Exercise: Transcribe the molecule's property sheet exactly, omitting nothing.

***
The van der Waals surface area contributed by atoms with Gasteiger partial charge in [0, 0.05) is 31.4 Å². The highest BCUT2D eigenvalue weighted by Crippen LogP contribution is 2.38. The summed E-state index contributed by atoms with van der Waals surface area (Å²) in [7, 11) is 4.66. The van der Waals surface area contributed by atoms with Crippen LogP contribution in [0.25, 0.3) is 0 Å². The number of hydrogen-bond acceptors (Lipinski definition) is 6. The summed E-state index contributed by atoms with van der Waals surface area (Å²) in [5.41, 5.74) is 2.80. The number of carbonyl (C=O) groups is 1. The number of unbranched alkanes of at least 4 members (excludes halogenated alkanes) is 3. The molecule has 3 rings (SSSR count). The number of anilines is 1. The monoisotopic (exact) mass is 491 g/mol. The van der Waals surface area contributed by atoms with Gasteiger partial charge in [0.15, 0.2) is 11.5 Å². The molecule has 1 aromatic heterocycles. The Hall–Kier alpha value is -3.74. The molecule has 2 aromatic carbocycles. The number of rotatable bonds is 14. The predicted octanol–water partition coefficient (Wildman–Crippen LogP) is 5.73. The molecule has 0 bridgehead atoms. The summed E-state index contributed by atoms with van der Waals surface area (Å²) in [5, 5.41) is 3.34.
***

The van der Waals surface area contributed by atoms with Gasteiger partial charge in [0, 0.05) is 31.4 Å². The highest BCUT2D eigenvalue weighted by Crippen LogP contribution is 2.38. The summed E-state index contributed by atoms with van der Waals surface area (Å²) in [7, 11) is 4.66. The van der Waals surface area contributed by atoms with Crippen LogP contribution in [0.25, 0.3) is 0 Å². The number of hydrogen-bond acceptors (Lipinski definition) is 6. The summed E-state index contributed by atoms with van der Waals surface area (Å²) in [5.41, 5.74) is 2.80. The number of carbonyl (C=O) groups is 1. The number of unbranched alkanes of at least 4 members (excludes halogenated alkanes) is 3. The molecule has 3 rings (SSSR count). The number of anilines is 1. The monoisotopic (exact) mass is 491 g/mol. The van der Waals surface area contributed by atoms with Gasteiger partial charge in [0.15, 0.2) is 11.5 Å². The molecule has 1 aromatic heterocycles. The Hall–Kier alpha value is -3.74. The molecule has 2 aromatic carbocycles. The number of rotatable bonds is 14. The predicted octanol–water partition coefficient (Wildman–Crippen LogP) is 5.73. The molecule has 0 bridgehead atoms. The summed E-state index contributed by atoms with van der Waals surface area (Å²) in [5, 5.41) is 3.34.